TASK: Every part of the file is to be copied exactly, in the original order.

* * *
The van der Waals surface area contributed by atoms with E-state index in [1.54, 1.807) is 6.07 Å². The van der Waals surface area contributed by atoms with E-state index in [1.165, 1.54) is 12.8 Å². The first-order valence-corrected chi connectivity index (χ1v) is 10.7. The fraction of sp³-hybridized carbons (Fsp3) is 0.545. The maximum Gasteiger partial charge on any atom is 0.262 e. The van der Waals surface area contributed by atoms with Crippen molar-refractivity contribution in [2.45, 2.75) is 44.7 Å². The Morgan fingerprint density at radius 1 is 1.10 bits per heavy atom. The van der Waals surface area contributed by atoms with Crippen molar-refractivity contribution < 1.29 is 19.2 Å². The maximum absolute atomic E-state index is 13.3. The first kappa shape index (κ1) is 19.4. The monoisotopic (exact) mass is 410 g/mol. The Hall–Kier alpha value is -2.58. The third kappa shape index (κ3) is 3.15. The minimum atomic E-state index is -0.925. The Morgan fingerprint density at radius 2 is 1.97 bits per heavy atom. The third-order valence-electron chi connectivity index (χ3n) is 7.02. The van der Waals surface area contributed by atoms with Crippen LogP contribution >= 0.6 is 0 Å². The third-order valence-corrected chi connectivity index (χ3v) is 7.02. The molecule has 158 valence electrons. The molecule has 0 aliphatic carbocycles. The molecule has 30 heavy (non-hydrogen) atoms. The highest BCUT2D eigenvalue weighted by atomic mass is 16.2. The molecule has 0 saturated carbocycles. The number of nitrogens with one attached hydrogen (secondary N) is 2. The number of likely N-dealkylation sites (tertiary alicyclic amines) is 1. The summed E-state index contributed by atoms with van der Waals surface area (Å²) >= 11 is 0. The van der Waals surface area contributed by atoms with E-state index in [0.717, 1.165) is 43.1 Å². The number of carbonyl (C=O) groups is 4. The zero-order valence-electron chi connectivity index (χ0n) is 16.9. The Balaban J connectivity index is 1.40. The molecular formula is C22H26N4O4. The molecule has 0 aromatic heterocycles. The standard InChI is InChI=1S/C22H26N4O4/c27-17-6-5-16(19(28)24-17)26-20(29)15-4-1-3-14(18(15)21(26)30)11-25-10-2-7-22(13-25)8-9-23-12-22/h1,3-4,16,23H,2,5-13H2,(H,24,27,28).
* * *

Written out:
The van der Waals surface area contributed by atoms with E-state index in [1.54, 1.807) is 6.07 Å². The van der Waals surface area contributed by atoms with E-state index in [1.165, 1.54) is 12.8 Å². The first-order valence-corrected chi connectivity index (χ1v) is 10.7. The fraction of sp³-hybridized carbons (Fsp3) is 0.545. The maximum Gasteiger partial charge on any atom is 0.262 e. The van der Waals surface area contributed by atoms with Crippen molar-refractivity contribution in [2.45, 2.75) is 44.7 Å². The Morgan fingerprint density at radius 1 is 1.10 bits per heavy atom. The van der Waals surface area contributed by atoms with Crippen molar-refractivity contribution < 1.29 is 19.2 Å². The maximum absolute atomic E-state index is 13.3. The first kappa shape index (κ1) is 19.4. The monoisotopic (exact) mass is 410 g/mol. The Hall–Kier alpha value is -2.58. The third kappa shape index (κ3) is 3.15. The minimum atomic E-state index is -0.925. The Morgan fingerprint density at radius 2 is 1.97 bits per heavy atom. The third-order valence-electron chi connectivity index (χ3n) is 7.02. The van der Waals surface area contributed by atoms with Crippen LogP contribution >= 0.6 is 0 Å². The third-order valence-corrected chi connectivity index (χ3v) is 7.02. The molecule has 158 valence electrons. The molecule has 0 aliphatic carbocycles. The molecule has 30 heavy (non-hydrogen) atoms. The highest BCUT2D eigenvalue weighted by atomic mass is 16.2. The molecule has 0 saturated carbocycles. The number of nitrogens with one attached hydrogen (secondary N) is 2. The number of likely N-dealkylation sites (tertiary alicyclic amines) is 1. The summed E-state index contributed by atoms with van der Waals surface area (Å²) >= 11 is 0. The van der Waals surface area contributed by atoms with E-state index in [0.717, 1.165) is 43.1 Å². The number of carbonyl (C=O) groups is 4. The zero-order valence-electron chi connectivity index (χ0n) is 16.9. The Balaban J connectivity index is 1.40. The molecular formula is C22H26N4O4. The molecule has 0 aromatic heterocycles. The standard InChI is InChI=1S/C22H26N4O4/c27-17-6-5-16(19(28)24-17)26-20(29)15-4-1-3-14(18(15)21(26)30)11-25-10-2-7-22(13-25)8-9-23-12-22/h1,3-4,16,23H,2,5-13H2,(H,24,27,28).